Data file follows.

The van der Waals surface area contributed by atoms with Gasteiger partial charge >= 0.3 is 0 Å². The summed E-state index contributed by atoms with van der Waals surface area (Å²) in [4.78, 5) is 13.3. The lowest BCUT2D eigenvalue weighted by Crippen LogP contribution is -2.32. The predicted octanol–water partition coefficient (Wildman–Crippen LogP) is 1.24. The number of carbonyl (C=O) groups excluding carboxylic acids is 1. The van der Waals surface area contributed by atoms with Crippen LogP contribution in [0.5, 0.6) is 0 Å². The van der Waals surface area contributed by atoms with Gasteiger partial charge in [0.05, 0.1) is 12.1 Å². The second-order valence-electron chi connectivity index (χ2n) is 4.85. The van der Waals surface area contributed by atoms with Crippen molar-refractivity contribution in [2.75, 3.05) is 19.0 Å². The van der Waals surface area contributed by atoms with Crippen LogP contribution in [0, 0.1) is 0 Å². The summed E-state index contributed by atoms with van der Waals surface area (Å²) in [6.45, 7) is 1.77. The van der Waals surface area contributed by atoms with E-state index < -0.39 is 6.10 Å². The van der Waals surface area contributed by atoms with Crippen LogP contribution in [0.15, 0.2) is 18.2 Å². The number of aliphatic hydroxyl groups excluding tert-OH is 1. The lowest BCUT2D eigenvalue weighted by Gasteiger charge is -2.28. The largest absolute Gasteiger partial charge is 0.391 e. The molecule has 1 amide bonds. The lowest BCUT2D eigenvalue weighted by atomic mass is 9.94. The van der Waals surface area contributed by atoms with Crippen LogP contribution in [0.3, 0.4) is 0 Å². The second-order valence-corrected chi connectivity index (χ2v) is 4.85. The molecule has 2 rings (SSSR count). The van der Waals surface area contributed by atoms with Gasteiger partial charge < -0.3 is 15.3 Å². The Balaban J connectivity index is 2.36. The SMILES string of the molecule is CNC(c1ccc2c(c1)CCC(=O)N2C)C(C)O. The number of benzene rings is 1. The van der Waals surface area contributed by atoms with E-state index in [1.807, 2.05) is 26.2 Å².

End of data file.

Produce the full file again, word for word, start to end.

The van der Waals surface area contributed by atoms with Gasteiger partial charge >= 0.3 is 0 Å². The summed E-state index contributed by atoms with van der Waals surface area (Å²) in [4.78, 5) is 13.3. The lowest BCUT2D eigenvalue weighted by Crippen LogP contribution is -2.32. The predicted octanol–water partition coefficient (Wildman–Crippen LogP) is 1.24. The number of carbonyl (C=O) groups excluding carboxylic acids is 1. The van der Waals surface area contributed by atoms with Crippen LogP contribution in [0.5, 0.6) is 0 Å². The van der Waals surface area contributed by atoms with Gasteiger partial charge in [0.05, 0.1) is 12.1 Å². The second-order valence-electron chi connectivity index (χ2n) is 4.85. The van der Waals surface area contributed by atoms with Crippen molar-refractivity contribution in [2.75, 3.05) is 19.0 Å². The van der Waals surface area contributed by atoms with Crippen LogP contribution in [0, 0.1) is 0 Å². The summed E-state index contributed by atoms with van der Waals surface area (Å²) in [6.45, 7) is 1.77. The van der Waals surface area contributed by atoms with E-state index < -0.39 is 6.10 Å². The van der Waals surface area contributed by atoms with Crippen LogP contribution in [0.15, 0.2) is 18.2 Å². The number of aliphatic hydroxyl groups excluding tert-OH is 1. The lowest BCUT2D eigenvalue weighted by Gasteiger charge is -2.28. The largest absolute Gasteiger partial charge is 0.391 e. The molecule has 1 amide bonds. The lowest BCUT2D eigenvalue weighted by atomic mass is 9.94. The van der Waals surface area contributed by atoms with Crippen LogP contribution in [0.3, 0.4) is 0 Å². The second-order valence-corrected chi connectivity index (χ2v) is 4.85. The molecule has 2 rings (SSSR count). The van der Waals surface area contributed by atoms with Gasteiger partial charge < -0.3 is 15.3 Å². The Balaban J connectivity index is 2.36. The SMILES string of the molecule is CNC(c1ccc2c(c1)CCC(=O)N2C)C(C)O. The number of benzene rings is 1. The van der Waals surface area contributed by atoms with E-state index in [1.807, 2.05) is 26.2 Å².